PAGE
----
Gyrocopter pilot could face years in prison

Doug Hughes, the Florida man who flew his gyrocopter into Washington, D.C. and landed it on the west front lawn of the Capitol building last month, was formally indicted by a grand jury on Wednesday. Facing six charges, Hughes could be sentenced to nearly 10 years in prison.

The grand jury indicted Hughes on two felony charges: operating as an airman without an airman's certificate, and violating registration requirements involving aircraft. The remaining charges are misdemeanor counts: three counts of violation of national defense airspace and one of operating a vehicle falsely labeled as a postal carrier.

Gyrocopter pilot shares his message about democracy

The two felony charges each carry a maximum penalty of three years in prison and potential fines. The misdemeanor charges of violations of airspace each carry a maximum penalty of one year in prison and potential fines, while the last misdemeanor charge carries a maximum penalty of six months in prison and fines.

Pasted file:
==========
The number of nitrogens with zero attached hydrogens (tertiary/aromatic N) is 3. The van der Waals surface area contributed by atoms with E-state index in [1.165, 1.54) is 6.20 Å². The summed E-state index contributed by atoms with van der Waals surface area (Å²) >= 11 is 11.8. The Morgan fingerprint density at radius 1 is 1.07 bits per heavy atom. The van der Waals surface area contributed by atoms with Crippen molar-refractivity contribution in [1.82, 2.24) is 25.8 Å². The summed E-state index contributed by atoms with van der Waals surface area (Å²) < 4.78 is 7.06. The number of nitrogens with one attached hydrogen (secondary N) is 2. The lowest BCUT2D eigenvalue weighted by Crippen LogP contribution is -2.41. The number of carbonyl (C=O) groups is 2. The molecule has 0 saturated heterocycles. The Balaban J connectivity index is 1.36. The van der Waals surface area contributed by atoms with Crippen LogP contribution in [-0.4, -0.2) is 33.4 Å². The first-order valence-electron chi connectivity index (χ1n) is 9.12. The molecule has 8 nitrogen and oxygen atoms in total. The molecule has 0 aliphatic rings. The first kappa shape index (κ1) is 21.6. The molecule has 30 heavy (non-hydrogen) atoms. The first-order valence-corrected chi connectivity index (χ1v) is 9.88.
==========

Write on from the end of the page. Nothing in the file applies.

Hughes, 61, is scheduled to be arraigned in D.C. federal court on Thursday afternoon.

The resident of Ruskin, Florida claims he flew his gyrocopter onto to the Capitol lawn on April 15 to bring attention to the issue of campaign finance reform. His flight started in Gettysburg, Pennsylvania, according to the government's evidence, taking him through three no-fly zones. Hughes was employed as a U.S. postal carrier, but he did not have authorization to use the U.S. Postal Service emblem on his gyrocopter.